INNER JOIN LATERAL
	(
		-- Since this lateral join derived table is being calculated per row, we can
		-- easily grab the "TOP N" corresponding records (using LIMIT) for each row in the
		-- outer table.
		SELECT
			c.id,
			c.createdAt
		FROM
			blog_comment c
		WHERE
			c.memberID = m.id -- Per-row join condition.
		ORDER BY
			c.id DESC
		LIMIT
			5
	) AS recent
WHERE
	m.id <= 10
-- To reduce the cross product of the member table and the blog_comment table, we can
-- group the results by the member.
GROUP BY
	m.id

Now, when we run this, with the GROUP BY m.id, we get the following MySQL results:

MySQL recordset showing that the added GROUP BY has collapsed the LATERAL join cross-product resulting in a single row per member.

As you can see, we’re back down to a single record per member. The “Top N” comments that we generated in our LATERAL join have been collapsed. In order to extract the comment information, we’re going to use MySQL’s JSON aggregate functions. The JSON_ARRAYAGG() function allows us to compose grouped expressions into a JSON array. And, the JSON_OBJECT() function allows us to aggregate row columns as the expression being composed into the JSON array:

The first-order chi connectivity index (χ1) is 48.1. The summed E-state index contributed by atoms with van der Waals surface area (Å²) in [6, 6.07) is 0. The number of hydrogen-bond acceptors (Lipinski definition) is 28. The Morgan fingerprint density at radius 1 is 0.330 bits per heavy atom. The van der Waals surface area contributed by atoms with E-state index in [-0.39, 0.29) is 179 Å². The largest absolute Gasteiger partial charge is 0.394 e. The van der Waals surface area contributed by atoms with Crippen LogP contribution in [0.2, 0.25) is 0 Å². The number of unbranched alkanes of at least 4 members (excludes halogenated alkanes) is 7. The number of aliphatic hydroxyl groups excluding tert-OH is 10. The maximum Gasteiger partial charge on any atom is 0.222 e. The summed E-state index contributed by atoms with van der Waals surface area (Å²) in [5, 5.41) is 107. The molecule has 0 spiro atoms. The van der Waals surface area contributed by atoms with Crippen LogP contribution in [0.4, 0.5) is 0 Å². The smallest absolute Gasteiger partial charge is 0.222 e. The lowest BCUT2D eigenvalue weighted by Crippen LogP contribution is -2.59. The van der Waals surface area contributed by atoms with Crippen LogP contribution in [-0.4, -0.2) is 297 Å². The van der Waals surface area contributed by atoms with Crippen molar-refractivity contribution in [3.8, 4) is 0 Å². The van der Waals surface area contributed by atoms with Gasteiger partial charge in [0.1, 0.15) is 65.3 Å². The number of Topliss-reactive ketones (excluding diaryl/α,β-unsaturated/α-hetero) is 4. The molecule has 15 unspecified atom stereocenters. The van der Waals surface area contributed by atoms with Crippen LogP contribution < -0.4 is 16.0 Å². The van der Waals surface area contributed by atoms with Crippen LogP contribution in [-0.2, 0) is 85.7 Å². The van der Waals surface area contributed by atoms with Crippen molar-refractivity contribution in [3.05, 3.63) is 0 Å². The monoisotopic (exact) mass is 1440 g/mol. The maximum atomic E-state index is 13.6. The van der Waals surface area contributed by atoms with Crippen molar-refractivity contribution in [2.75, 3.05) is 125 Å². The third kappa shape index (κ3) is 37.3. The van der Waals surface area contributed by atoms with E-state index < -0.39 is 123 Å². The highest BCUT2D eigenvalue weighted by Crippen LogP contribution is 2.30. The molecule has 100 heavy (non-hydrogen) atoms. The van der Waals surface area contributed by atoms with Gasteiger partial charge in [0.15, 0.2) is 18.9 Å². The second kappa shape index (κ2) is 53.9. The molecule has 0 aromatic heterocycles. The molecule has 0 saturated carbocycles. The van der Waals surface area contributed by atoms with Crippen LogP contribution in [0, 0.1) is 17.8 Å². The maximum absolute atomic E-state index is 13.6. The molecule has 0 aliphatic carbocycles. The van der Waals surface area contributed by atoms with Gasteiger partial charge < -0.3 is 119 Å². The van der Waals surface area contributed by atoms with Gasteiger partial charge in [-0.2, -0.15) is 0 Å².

JSON_ARRAYAGG(
	-- Applied to each row in the LATERAL derived table.
	JSON_OBJECT(
		'id', recent.id,
		'createdAt', recent.createdAt
	)
) AS comments

Here, the JSON_OBJECT() function is being applied to each row in the grouping. Meaning, we’re looking at each blog_comment row in the LATERAL derived table and we’re constructing a JSON object. Then, the JSON_ARRAYAGG() function takes those JSON objects and composes them into a single array per member record.

The whole query looks like this:

SELECT
	m.id,
	m.name,
	-- Since we performed a GROUP BY on the outer table, our LATER JOIN derived table is
	-- now available for aggregation.
	COUNT( * ) AS commentCount,